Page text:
Developmental milestones; Eye issues; Dental issues; and Sleeping issues Developmental Issues:
Many babies with EB are behind developmentally. It is not uncommon for an EB baby to skip crawling. Many also do not walk till the age of 2-3 and sometimes even later than that. As hard as it is not to worry, they will walk when they are ready.
If they do crawl, you can use nursing pads to protect their knees and elbows. (They also make good butt check padding as well!)
One EB parent also had this suggestion: Get one of those GIANT inflatable pools and put it in your house (minus the water) and allow you baby to play/crawl/explore in there. It is very soft and you can even add foam or blankets to make it soft. It allows your baby to play, yet remain safe and you do not need to be by them every second to make sure they do not get hurt.
In a survey taken among parents of EB babies and children, it was found that the average age babies with EB rolled over is 6.5 months; sat unsupported is 7.5 months; crawled is 11 months; pulled to a standing position is 13.5 months; and the average age a child with EB walked is 23.5 months. There was variation among the different forms of EB as well.
I am sorry to say that MANY EB babies do not sleep through the night for a very, very long time.
Here are some reasons they wake up so much:
~they are hungry. Many babies with EB can only eat small amounts at a time due to oral blistering. So therefore they tend to eat a little bit frequently.
~they itch. As wounds heal, they tend to itch. There is medication to help with the itching. It is called Atarax. It is available from your doctor.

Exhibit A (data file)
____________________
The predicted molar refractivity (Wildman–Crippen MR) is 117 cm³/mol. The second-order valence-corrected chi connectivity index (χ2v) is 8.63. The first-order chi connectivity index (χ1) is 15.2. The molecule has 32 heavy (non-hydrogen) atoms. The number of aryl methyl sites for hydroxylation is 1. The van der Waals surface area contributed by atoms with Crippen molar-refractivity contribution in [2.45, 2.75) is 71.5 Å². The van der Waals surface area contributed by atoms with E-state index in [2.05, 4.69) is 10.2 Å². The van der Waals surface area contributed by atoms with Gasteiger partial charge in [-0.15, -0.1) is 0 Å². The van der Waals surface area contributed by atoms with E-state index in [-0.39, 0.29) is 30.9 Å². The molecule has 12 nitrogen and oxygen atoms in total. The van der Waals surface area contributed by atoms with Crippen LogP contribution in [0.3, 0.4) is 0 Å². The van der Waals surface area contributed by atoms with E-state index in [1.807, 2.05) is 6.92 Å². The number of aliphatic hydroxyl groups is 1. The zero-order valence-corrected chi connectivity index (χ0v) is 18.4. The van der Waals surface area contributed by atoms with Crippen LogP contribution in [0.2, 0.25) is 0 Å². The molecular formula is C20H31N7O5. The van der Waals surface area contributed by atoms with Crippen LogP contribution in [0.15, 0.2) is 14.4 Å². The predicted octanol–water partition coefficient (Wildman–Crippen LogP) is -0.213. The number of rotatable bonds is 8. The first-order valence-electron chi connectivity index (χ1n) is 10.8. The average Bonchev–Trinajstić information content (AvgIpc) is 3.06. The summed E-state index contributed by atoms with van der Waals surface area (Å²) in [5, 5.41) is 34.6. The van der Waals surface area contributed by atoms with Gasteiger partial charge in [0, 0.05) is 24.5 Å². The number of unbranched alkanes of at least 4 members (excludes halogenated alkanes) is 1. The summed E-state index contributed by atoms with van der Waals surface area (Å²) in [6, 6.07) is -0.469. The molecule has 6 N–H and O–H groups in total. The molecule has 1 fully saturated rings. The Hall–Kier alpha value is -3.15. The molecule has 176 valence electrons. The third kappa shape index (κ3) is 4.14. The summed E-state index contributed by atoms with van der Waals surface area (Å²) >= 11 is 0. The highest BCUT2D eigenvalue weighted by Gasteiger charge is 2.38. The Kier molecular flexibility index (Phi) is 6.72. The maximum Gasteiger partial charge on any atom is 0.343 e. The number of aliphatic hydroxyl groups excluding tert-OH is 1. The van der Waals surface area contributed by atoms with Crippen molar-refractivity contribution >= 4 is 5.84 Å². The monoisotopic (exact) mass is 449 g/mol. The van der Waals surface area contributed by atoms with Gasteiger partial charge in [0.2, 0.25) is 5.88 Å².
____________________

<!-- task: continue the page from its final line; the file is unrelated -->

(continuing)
~acid reflux. A lot of EB babies suffer from acid reflux. It worsens when they lay down for a long period of time. If left untreated, reflux can cause blistering and erosions in the esophagus.
In a survey taken among parents that have children with EB, the average age to sleep through the night regular was 18 months, though it did vary greatly among each form of EB. With Junctional 10 months; Dystrophic 22 months; and Simplex 19 months.
Even before they get teeth it is a good idea to start to clean the baby gums so that they get use to having it done. Some EB babies mouths are so fragile that brush/cleaning does more harm than good. But if it can be done safely start early. MANY with EB can have dental issues for many reasons. Many patients with EB have major (and sometimes minor) dental work under general anesthesia in the hospital to prevent skin damage. The use of mouth washes (alcohol free) and fluoride rises are recommended in older children. It best to find an EB friendly dentist early on so you will have someone you trust to work on your child and cause as little damage as possible.
It is best to use a really, really soft tooth brush. Gum makes some really soft toothbrushes. Also some with EB use something called a toothettes to clean their teeth. It is a soft sponge on the end of a stick.
Our suggestions from others with EB:
~paint your teeth with the Act Fluoride mouth rinse using a Q-tip.